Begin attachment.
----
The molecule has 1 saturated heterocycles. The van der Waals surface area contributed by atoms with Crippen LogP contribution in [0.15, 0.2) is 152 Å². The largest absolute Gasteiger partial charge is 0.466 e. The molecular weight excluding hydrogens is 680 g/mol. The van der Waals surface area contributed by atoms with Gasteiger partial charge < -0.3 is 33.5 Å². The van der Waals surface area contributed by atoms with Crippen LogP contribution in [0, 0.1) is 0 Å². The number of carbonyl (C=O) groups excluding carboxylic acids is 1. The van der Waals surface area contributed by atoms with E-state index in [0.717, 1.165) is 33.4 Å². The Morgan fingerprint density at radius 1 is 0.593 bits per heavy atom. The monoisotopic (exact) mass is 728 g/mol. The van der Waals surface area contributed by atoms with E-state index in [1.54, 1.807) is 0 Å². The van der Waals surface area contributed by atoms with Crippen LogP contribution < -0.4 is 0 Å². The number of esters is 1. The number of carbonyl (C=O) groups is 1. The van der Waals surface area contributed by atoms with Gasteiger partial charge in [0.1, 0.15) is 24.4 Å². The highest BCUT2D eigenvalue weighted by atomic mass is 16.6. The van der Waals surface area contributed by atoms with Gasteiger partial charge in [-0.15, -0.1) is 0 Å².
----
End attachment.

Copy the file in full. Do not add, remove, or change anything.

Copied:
The molecule has 1 saturated heterocycles. The van der Waals surface area contributed by atoms with Crippen LogP contribution in [0.15, 0.2) is 152 Å². The largest absolute Gasteiger partial charge is 0.466 e. The molecular weight excluding hydrogens is 680 g/mol. The van der Waals surface area contributed by atoms with Gasteiger partial charge < -0.3 is 33.5 Å². The van der Waals surface area contributed by atoms with Crippen LogP contribution in [0, 0.1) is 0 Å². The number of carbonyl (C=O) groups excluding carboxylic acids is 1. The van der Waals surface area contributed by atoms with E-state index in [0.717, 1.165) is 33.4 Å². The Morgan fingerprint density at radius 1 is 0.593 bits per heavy atom. The monoisotopic (exact) mass is 728 g/mol. The van der Waals surface area contributed by atoms with E-state index in [1.54, 1.807) is 0 Å². The van der Waals surface area contributed by atoms with Crippen LogP contribution < -0.4 is 0 Å². The number of esters is 1. The number of carbonyl (C=O) groups is 1. The van der Waals surface area contributed by atoms with Gasteiger partial charge in [0.1, 0.15) is 24.4 Å². The highest BCUT2D eigenvalue weighted by atomic mass is 16.6. The van der Waals surface area contributed by atoms with Gasteiger partial charge in [-0.15, -0.1) is 0 Å².